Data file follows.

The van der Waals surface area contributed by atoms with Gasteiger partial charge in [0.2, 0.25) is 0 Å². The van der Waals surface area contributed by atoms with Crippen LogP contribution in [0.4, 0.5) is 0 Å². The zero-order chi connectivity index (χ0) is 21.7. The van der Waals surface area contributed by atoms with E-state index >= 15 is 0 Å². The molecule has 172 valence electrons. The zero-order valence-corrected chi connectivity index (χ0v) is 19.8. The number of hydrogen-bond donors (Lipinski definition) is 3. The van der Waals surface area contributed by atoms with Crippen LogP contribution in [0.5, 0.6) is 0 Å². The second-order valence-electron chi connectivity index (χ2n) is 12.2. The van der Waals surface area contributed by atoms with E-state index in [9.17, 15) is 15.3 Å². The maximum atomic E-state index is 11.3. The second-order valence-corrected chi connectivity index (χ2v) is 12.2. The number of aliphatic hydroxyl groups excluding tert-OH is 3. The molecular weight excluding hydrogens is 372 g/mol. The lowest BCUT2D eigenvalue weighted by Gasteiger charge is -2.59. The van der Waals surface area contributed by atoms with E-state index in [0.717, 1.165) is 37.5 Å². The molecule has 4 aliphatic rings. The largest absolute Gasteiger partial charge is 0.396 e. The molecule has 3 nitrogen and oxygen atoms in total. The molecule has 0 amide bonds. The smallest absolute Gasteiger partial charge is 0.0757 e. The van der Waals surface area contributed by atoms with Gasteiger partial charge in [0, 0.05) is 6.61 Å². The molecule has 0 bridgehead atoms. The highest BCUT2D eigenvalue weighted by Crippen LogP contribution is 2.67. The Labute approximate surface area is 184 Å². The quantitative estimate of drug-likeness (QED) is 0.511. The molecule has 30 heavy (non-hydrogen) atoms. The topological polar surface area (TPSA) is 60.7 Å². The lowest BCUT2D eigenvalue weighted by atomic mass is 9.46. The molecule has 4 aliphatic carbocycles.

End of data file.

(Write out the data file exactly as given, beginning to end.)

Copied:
The van der Waals surface area contributed by atoms with Gasteiger partial charge in [0.2, 0.25) is 0 Å². The van der Waals surface area contributed by atoms with Crippen LogP contribution in [0.4, 0.5) is 0 Å². The zero-order chi connectivity index (χ0) is 21.7. The van der Waals surface area contributed by atoms with E-state index >= 15 is 0 Å². The molecule has 172 valence electrons. The zero-order valence-corrected chi connectivity index (χ0v) is 19.8. The number of hydrogen-bond donors (Lipinski definition) is 3. The van der Waals surface area contributed by atoms with Crippen LogP contribution in [0.5, 0.6) is 0 Å². The second-order valence-electron chi connectivity index (χ2n) is 12.2. The van der Waals surface area contributed by atoms with E-state index in [9.17, 15) is 15.3 Å². The maximum atomic E-state index is 11.3. The second-order valence-corrected chi connectivity index (χ2v) is 12.2. The number of aliphatic hydroxyl groups excluding tert-OH is 3. The molecular weight excluding hydrogens is 372 g/mol. The lowest BCUT2D eigenvalue weighted by Gasteiger charge is -2.59. The van der Waals surface area contributed by atoms with E-state index in [0.717, 1.165) is 37.5 Å². The molecule has 4 aliphatic rings. The largest absolute Gasteiger partial charge is 0.396 e. The molecule has 3 nitrogen and oxygen atoms in total. The molecule has 0 amide bonds. The smallest absolute Gasteiger partial charge is 0.0757 e. The van der Waals surface area contributed by atoms with Gasteiger partial charge in [0, 0.05) is 6.61 Å². The molecule has 0 bridgehead atoms. The highest BCUT2D eigenvalue weighted by Crippen LogP contribution is 2.67. The Labute approximate surface area is 184 Å². The quantitative estimate of drug-likeness (QED) is 0.511. The molecule has 30 heavy (non-hydrogen) atoms. The topological polar surface area (TPSA) is 60.7 Å². The lowest BCUT2D eigenvalue weighted by atomic mass is 9.46. The molecule has 4 aliphatic carbocycles.